Story Waters brings together more than sixty works from the Gallery’s Permanent Collection of Aboriginal and Torres Strait Islander art that have been acquired since the Gallery opened in 1995.
One of the strengths of the Collection is its holding of Indigenous art and craft from Far North Queensland. Each of the works selected for this exhibition explores different themes and narratives about the ways in which Aboriginal and Torres Strait Islander peoples holistically value the historical, mythological and cultural significance of the ocean. They tell stories of survival and spiritual connection with the land, sea and sky. Water is a life force that is implicitly embedded in their culture, society, sense of place and identity, well being and economy.
More than twenty artists are represented in the exhibition, including Billy Missi (dec.), Justin Majid, Laurie Nona, Dennis Nona, Alick Tipoti, Brian Robinson, Rosella Namok, Ken Thaiday Snr, Silas Hobson, and Segar Passi.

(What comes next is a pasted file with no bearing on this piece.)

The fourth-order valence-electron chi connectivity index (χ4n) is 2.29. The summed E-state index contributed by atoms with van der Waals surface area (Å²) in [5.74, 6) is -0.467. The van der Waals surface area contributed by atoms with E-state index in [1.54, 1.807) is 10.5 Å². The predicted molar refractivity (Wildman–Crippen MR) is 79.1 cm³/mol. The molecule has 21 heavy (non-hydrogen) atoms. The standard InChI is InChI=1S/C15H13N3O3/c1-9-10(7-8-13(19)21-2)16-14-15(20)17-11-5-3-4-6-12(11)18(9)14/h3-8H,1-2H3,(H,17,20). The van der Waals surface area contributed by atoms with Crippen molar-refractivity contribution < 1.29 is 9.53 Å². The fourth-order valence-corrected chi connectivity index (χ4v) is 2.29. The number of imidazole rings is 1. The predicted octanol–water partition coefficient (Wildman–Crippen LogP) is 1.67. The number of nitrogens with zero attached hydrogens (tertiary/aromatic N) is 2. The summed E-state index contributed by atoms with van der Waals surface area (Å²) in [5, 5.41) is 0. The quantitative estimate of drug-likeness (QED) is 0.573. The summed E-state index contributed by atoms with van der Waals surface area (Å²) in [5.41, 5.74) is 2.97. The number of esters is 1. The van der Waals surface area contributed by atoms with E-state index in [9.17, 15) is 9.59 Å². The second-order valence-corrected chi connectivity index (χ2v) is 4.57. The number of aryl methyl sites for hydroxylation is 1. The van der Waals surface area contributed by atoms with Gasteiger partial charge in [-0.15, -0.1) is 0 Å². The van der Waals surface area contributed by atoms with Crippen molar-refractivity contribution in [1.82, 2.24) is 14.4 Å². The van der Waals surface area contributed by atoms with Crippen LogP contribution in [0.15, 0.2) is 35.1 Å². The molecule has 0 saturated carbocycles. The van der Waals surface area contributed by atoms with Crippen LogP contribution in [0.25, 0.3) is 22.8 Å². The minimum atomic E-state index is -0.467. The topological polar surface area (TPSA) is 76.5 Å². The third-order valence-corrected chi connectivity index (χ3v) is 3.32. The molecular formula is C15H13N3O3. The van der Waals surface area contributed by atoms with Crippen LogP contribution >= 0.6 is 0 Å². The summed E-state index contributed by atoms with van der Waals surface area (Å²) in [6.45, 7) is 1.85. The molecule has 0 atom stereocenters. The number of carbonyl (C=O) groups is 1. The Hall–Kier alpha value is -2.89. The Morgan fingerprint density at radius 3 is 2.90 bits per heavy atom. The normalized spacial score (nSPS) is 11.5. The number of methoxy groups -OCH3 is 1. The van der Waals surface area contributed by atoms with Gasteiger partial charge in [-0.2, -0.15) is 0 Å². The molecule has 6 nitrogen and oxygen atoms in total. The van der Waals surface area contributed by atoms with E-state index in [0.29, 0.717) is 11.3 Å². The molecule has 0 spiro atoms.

From artists now famous for their early printmaking in the 1990s, through to more recent ghost net sculptures, masks, headdresses and paintings, the works explore ways in which water informs traditional legends, spirit stories, totems and cultural lore, as well as the cyclic importance of seasons for hunting and gathering sea life and timing for journeying and travel.
A number of works in the Collection and now included in Story Waters have been loaned to major exhibitions around Australia, including Ken Thaiday’s remarkable sculpture Beizam that was included in the 2016 Biennale of Sydney.
Story Waters is a remarkable testament to the breadth and diversity of Aboriginal and Torres Strait Islander artists of Far North Queensland.
with Teho Ropeyarn, Cairns Art Gallery curator
3 February 2PM